Tennis: Henman fends off Rusedski

TIM HENMAN recorded his fourth victory in six encounters with his fellow Briton when he beat Greg Rusedski 6-4, 2-6, 6-4 in the quarter- finals of the Champions Cup here yesterday.

Tennis: Obscene Agassi defaulted

ON A tumultuous day at the Sybase Open in San Jose, California, Andre Agassi was defaulted, while Michael Chang advanced to the quarter- finals with a 6-4, 7-6 victory over the Argentinian Franco Squillari.

Obituary: Jose Cardoso Pires

JOSE CARDOSO Pires was a best-selling Portuguese writer, some of whose novels were translated into as many as 16 languages, including English.

Football: Arena wields axe to chop the old guard

BRUCE ARENA fulfilled his promise to immediately rebuild the US national team with young Major League Soccer players yesterday, selecting nine debutants in his squad for the friendly against Australia on 6 November.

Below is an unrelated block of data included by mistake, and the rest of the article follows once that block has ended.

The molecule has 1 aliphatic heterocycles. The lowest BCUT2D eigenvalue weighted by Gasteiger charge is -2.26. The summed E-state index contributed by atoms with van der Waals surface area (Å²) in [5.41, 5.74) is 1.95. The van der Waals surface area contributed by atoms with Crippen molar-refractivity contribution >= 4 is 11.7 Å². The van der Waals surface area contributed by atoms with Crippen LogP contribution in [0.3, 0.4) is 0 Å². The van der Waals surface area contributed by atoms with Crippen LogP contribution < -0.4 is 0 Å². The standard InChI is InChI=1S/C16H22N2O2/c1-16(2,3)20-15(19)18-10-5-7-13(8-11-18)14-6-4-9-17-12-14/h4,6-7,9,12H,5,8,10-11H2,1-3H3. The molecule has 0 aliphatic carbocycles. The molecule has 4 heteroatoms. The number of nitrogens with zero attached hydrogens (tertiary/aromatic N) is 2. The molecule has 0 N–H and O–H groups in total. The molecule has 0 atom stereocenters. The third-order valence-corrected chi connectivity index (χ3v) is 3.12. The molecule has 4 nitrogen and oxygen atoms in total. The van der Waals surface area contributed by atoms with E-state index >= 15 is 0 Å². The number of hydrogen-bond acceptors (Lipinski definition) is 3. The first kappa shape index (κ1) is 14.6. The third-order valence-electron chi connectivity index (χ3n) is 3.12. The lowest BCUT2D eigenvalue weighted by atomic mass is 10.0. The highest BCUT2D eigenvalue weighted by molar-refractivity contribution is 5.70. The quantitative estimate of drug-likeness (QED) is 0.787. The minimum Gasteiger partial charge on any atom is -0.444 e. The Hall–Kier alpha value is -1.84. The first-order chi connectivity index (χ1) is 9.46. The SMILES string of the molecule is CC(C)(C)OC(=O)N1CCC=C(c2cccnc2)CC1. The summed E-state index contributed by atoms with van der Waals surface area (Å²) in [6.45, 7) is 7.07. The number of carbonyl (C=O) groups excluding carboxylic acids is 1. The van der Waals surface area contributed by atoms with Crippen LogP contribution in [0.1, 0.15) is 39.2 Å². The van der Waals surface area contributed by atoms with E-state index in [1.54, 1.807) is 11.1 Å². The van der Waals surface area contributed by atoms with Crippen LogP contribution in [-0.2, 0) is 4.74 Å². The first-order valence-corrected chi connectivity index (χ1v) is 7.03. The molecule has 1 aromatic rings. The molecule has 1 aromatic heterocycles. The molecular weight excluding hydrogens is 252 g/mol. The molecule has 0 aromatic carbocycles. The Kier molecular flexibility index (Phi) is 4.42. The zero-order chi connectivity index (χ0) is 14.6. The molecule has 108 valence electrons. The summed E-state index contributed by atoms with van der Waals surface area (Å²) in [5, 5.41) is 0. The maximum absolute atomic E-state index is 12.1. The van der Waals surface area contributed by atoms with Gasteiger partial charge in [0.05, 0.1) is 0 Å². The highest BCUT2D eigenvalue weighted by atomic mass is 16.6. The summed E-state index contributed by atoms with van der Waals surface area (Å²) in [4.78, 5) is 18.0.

Silicon Valley put to the test

Despite the job cuts, the hi-tech capital expects to beat the downturn, says Hilary Clarke

Tennis: Old star reborn with grand desire

THE PLAYER himself could not quite believe how brilliantly he had performed; 6-0 6-0 in 34 minutes. He used the phrases "pretty well", "really well" and "extremely well" all in the same sentence to sum up that performance.
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Independent Travel
Pompeii, Capri & the Bay of Naples
Seven Cities of Italy
Burgundy, the River Rhone & Provence
Prague, Budapest and Vienna
Lake Garda
3.	Provence 6 nights B&B by train from £599pp